Rejection And Folk Music
All artists face rejection. It may be your third grade teacher’s analysis of your portrait of her. Perhaps the band you auditioned for in high school still hasn’t called. Love may have been lost based on the poetry you composed for that disinterested someone. For our purposes, let’s keep this about artistic rejection in folk music. Note I do not say “artist’s rejection.” That’s an important point. You need to create the ability to realize that your art is not you, and criticism of your art is not necessarily of you.
So where can we seek out this folk music rejection? Good news: all over the place. Did you try to get a gig at that new coffeehouse that has their own sound system, edible food and has hired all of your friend’s bands? Did they return your calls? Perhaps you have been rejected. That band you sat in with a few months ago that seemed to really click. No texts? Rejection? Practiced all year for the big banjo and fiddle contest and you didn’t even place in intermediate mandolin? Rejection? Did you enter your very best song of all time in that nationwide songwriting contest? No ribbon? Rejection?
Rejection doesn’t have to mean the end of the world. Try another 8 coffeehouses, and at least learn more about rejection. Sit in with more bands. Practice more for next year’s banjo and fiddle competition. Really look at your song and make sure it’s as good as you first thought it was. Write ten more and enter a couple in next year’s program.
A big portion of the ability to remain resilient and try to benefit from rejection is attitude. It’s easy to drown in your own sorrow over how few people understand your innate genius. Step back a few paces and look at it all again. Maybe the song isn’t done. Maybe you tried to play the fastest mandolin piece you know but got a little off time. Maybe during that jam session you took a few too many solos, or played too much behind the singer. And maybe you’re just not up to the level of performers that particular coffeehouse is looking for.
Self knowledge comes into play big time. If you think what you are doing is the best you can do and is also pretty darn good, maybe your critic is just wrong. A long time ago I pitched a country rock song to a music publisher who said “Slash my wrists in a warm bath; this is the most depressing song I’ve ever heard.” I never thought of this song as depressing, I thought it was comedic. Luckily for me, a couple of Nashville publishers have disagreed, and although I’m still waiting for my million dollar cut, it’s a pretty decent song that almost always get a good response when played live.
And in the wonderful world of music, success can turn into rejection in the blink of an eye. In the olden days, there were several organizations like the LASS and NAS and SRS and a few other initials that would occasionally run an evening or afternoon program where you could pitch your songs to producers, publishers and even artists. This usually consisted of a coded cassette being played and assessed anonymously in front of a group comprised primarily of those who had submitted. Some of the reviewers were quite funny and positive, some were neither and some were downright mean and nasty. However, as we were always reminded, it’s the music BUSINESS, not hobby. One should act professionally, and have some idea of what you are doing. Generally only a few seconds of a song was played before rejection, and even songs that pleased the assessor usually were only listened to part way.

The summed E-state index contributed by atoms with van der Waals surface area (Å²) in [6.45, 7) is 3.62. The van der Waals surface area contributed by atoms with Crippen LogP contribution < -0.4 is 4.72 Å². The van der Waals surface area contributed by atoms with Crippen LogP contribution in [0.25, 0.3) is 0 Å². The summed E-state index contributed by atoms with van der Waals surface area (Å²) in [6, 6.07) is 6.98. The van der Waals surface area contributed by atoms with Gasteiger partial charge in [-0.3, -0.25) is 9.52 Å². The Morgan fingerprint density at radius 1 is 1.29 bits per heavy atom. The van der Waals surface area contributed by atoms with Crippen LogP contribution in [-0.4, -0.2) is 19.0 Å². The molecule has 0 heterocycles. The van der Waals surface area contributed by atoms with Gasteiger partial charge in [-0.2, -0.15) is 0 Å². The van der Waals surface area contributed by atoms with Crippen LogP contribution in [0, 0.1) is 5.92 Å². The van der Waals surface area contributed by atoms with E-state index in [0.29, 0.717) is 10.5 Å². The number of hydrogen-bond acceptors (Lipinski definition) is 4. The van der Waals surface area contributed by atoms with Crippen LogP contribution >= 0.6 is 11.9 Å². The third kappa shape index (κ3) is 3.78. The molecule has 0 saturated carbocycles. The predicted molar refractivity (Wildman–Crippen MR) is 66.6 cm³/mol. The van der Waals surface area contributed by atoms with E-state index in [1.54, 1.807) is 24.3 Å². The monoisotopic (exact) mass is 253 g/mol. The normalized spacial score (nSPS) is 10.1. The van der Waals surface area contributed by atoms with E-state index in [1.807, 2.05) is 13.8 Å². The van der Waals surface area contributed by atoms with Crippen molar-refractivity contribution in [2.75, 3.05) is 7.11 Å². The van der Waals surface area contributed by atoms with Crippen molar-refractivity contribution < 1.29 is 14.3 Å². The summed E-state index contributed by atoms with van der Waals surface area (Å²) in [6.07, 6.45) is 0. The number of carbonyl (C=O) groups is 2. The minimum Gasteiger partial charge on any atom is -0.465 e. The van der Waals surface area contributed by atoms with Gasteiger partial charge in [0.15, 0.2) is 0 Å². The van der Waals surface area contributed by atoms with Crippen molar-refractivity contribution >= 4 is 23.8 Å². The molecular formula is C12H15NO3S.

At one daylong event, I had a songwriting “consultant” go nuts over one of my lyrics, and read the entire lyric, blow it up on the screen and go line by line commenting on the strength of the lyrics. After class she tried to sign me up for melody lessons since it was “obvious since my lyrics were so good, it had to be my melodies that were suffering.”
An hour or so later, an impossibly young A&R director for a good sized international record label fell in love with the same song. She played the entire song, even the instrumental break. Six months later I was mailed the tape back with a Xeroxed noted stating that she did not accept unsolicited work. I had been rejected.
Despite all the love that tune got that day, it still has only been recorded by me, but it does have a decent list of folks who have rejected it. One afternoon I got a call at my day job from a song pusher who was in a dressing room with the Nitty Gritty Dirt Band and had my tape but had lost the lyric sheet. He slowly transcribed the lyrics as I could remember them. The Dirt Band deferred anyway. I did not end my career as a songwriter because no one wanted this song. Rejection of one song, or one audition, does not mean failure.
It’s a great time of the year to go out and see some live music. Don’t forget that tip jar.
Dennis Roger Reed is a singer-songwriter, musician and writer based in San Clemente, CA. He’s released two solo CDs, and appeared on two CDs with the newgrassy Andy Rau Band and two CDs with the roots rockers Blue Mama. His prose has appeared in a variety of publications such as the OC Weekly and MOJO magazine. Writing about his music has appeared in an eclectic group of publications such as Bass Player, Acoustic Musician, Dirty Linen, Blue Suede News and Sing Out! His oddest folk resume entry would be the period of several months in 2002 when he danced onstage as part of both Little Richard’s and Paul Simon’s revues. He was actually asked to do the former and condoned by the latter. He apparently knows no shame.